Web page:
But shortly before that thought became reality, two National Guard helicopters swooped down to rescue Scymanky and the other co-worker. The other man later died.
Scymanky suffered severe burns on his back, neck, arms and legs. He vomited ash for days. A vast, gray landscape lay where once were acres of forested slopes. The total eruption lasted 9 hours, but Mount St. Helens and the surrounding countryside would be changed for years.
Scymanky never logged again. He now makes a living restoring antique cars.
Most active volcanoes don't explode like this one or Vesuvius, the volcano that buried and perfectly preserved the ancient Roman city of Pompeii about 2,000 years ago, killing all its inhabitants with rivers of lava and ash.
In most cases, an volcanic eruption simply produces a combination of slow-moving lava and poisonous gases - a wonder very dangerous in its own right. However, some rather benign eruptions can be viewed, provided you always follow a guide's advice, stay far clear of the lava and upwind of the gases.
But even with the slowest-moving lava flows, danger can occur if you're not careful. How can you escape it? Understanding and listening to the experts is key.
Stanley Williams, a vulcanologist (volcano expert) who led an ill-fated scientific party into the mouth of an Arizona volcano shortly before its eruption a few years ago, co-wrote with ghost writer Fen Montaigne in the preface to their recent book, 'Surviving Galeras':
My fascination with volcanoes, now a quarter century old, taps into
something universal and timeless. As they watched fountains of lava spew from
Mount Etna in Italy or Popocatépetl in Mexico, the ancients believed they
were witnessing a phenomenon linked to the origins of the universe. The
flames and magma gushing from a volcano came from a place as mysterious as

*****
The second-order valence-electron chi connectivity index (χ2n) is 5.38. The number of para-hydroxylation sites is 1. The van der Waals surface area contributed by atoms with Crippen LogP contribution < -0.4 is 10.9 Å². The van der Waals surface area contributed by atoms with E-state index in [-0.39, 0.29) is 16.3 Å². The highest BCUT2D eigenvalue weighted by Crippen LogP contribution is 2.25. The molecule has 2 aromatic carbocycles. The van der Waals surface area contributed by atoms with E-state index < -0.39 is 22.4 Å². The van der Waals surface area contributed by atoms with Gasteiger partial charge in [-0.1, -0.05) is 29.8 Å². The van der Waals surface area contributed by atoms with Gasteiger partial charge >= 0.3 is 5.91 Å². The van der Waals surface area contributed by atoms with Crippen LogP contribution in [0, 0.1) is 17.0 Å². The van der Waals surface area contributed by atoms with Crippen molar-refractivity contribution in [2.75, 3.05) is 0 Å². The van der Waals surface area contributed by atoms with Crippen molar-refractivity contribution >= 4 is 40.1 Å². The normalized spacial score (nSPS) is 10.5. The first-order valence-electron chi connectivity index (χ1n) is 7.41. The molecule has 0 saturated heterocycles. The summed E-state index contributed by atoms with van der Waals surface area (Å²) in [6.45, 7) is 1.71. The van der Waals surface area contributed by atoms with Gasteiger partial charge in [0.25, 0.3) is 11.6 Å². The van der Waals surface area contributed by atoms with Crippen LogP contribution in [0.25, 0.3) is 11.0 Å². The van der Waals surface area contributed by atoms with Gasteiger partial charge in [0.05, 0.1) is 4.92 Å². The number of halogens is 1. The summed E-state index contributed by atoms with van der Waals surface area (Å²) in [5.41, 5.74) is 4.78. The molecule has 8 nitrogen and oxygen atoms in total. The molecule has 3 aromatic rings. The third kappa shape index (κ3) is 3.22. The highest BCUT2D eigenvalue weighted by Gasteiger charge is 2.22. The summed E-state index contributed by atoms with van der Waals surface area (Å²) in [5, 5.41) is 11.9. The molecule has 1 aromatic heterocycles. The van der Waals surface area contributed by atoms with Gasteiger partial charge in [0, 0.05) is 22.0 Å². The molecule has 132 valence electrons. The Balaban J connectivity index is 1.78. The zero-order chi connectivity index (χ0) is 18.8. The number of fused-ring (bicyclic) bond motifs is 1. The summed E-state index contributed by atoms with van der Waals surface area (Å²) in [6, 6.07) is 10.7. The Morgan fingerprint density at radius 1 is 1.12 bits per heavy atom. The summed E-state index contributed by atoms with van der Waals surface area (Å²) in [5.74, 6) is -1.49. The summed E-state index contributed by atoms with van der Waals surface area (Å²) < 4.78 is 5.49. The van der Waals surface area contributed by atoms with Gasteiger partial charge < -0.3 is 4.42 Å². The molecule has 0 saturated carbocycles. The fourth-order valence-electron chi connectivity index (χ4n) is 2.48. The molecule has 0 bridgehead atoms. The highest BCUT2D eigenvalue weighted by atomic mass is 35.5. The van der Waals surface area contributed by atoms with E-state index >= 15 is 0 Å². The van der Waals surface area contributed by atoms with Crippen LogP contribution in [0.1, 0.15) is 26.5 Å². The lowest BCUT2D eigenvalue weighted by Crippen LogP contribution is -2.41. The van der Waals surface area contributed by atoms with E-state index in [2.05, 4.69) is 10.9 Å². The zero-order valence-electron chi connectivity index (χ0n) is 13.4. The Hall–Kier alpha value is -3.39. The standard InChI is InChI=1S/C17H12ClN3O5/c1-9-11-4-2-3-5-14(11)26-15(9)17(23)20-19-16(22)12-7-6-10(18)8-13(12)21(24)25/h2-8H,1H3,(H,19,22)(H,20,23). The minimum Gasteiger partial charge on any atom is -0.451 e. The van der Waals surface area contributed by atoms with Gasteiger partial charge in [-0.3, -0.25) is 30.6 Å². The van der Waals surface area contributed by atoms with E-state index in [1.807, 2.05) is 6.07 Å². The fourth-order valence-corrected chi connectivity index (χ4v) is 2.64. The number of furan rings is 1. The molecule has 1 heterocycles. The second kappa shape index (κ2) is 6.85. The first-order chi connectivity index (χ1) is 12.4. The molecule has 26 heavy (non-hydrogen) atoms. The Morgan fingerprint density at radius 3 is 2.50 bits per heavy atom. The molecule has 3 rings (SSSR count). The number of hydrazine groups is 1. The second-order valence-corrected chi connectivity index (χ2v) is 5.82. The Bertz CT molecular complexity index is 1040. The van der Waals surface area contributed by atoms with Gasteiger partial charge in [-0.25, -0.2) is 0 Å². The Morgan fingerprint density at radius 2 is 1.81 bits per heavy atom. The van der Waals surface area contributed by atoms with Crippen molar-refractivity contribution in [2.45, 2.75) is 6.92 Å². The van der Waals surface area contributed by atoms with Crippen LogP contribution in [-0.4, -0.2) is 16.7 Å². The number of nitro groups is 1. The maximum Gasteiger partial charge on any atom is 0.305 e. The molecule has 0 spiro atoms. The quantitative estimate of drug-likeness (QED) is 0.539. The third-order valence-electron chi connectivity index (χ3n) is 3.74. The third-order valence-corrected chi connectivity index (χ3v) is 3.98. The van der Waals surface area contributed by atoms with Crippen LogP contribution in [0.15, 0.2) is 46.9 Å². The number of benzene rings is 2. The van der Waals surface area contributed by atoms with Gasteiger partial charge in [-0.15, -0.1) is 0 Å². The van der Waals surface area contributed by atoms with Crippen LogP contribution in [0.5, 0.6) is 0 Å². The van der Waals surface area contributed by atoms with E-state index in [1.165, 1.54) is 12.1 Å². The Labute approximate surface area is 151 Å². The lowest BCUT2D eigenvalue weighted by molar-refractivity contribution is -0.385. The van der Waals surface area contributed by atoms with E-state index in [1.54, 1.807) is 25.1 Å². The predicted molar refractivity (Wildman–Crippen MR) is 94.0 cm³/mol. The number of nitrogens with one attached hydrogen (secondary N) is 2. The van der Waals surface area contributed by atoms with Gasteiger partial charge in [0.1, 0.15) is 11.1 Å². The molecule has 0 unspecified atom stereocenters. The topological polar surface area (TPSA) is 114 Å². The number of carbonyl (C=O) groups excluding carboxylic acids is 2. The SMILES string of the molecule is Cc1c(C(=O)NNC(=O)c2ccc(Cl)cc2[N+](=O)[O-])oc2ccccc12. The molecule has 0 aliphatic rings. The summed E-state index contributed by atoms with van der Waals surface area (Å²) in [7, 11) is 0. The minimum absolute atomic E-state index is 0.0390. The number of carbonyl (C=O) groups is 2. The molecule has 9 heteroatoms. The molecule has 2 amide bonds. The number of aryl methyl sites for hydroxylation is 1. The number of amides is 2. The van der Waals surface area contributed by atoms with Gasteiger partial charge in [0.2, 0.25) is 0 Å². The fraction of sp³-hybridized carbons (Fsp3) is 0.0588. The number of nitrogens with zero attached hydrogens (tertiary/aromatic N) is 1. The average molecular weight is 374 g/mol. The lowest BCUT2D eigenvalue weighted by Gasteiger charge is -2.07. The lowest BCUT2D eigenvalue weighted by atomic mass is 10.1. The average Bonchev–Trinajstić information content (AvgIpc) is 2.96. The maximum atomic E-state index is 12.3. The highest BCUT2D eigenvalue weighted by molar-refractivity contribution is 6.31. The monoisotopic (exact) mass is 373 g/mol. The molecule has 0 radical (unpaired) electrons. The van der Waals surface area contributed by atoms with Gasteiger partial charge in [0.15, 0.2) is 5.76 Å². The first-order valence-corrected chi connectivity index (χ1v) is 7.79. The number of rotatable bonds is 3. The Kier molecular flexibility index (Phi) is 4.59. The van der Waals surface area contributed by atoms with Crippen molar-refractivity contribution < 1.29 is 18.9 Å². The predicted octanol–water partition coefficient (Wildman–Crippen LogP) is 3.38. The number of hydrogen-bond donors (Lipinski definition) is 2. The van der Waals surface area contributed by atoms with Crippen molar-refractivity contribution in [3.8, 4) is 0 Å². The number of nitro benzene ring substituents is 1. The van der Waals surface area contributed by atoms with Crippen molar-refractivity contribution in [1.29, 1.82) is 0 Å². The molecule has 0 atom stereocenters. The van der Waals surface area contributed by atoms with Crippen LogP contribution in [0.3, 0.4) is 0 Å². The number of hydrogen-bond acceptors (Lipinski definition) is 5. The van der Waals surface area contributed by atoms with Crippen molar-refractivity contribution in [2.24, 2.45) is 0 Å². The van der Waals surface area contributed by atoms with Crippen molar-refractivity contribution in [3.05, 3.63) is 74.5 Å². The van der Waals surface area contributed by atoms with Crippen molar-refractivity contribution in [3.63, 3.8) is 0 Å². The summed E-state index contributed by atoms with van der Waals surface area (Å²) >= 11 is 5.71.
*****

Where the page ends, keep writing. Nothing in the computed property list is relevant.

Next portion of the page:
the heavens above. Small wonder that the Mayas, Aztecs, and Incas tossed
virgins into the mouth of this beast; it was capable of destroying villages,
towns, entire civilizations in an instant. Human sacrifice, they believed,
would placate the monster.
To the Greeks, volcanoes were a direct conduit to Hades. The Romans
believed the entrance to hell was in the Phlegraean Fields, next to Vesuvius,
where gases poured out of hundreds of fumaroles. Vulcan - the Roman god of
fire - lived deep inside a mountain on Vulcano, in the Aeolian Islands.
There, at his underground forge, he rocked the earth and unleashed eruptions
as he made weapons for Apollo, Hercules, and the other gods. The Icelanders,
living on an island that was but a mound of volcanoes, believed Hell's
gateway was the crater of the massive fire mountain Hekla.
To the Greeks, volcanoes were a direct conduit to Hades. The Romans believed the entrance to hell was in the Phlegraean Fields, next to Vesuvius, where gases poured out of hundreds of fumaroles. Vulcan - the Roman god of fire - lived deep inside a mountain on Vulcano, in the Aeolian Islands. There, at his underground forge, he rocked the earth and unleashed eruptions as he made weapons for Apollo, Hercules, and the other gods. The Icelanders, living on an island that was but a mound of volcanoes, believed Hell's gateway was the crater of the massive fire mountain Hekla.
One things the ancients understood was that there is a lot of activity going on beneath the earth's crust.
This little planet may look like a single solid mass, but it's really made up of several massive plates of earth and rock. These crustal plates are constantly moving and colliding with one another, creating earthquakes and the pressure zones that lead to volcanic eruptions.
Underneath those sliding and colliding plates is hot, melted rock known as magma; it sometimes collects in areas of high pressure called, naturally enough, magma chambers. When this pressure builds up and becomes too great, the magma sometimes explodes upward in a great cataclysmic event. This is a volcano.
When this magma has reached the surface of the earth's crust, it's called lava.
Volcanic gases are also emitted during the eruption. The chief gas is water vapor or steam, although it can also contain carbon dioxide, nitrogen, sulphur, carbon monoxide, hydrogen, chlorine, and numerous other gases. The high-pressure gases also eject red-hot fragments that range in size from huge blocks to fine dustlike particles.
There are many types of these fragments, officially called pyroclastics. They include:
Blocks - larger fragments, made of crustal pieces or older lava;
Volcanic bombs - masses of new lava blown from the crater and hardened during flight, becoming spindle-shaped as they fly through the air;
Breadcrust bomb - a type of pyroclastic that resembles a loaf of French bread with large cracks in the crust;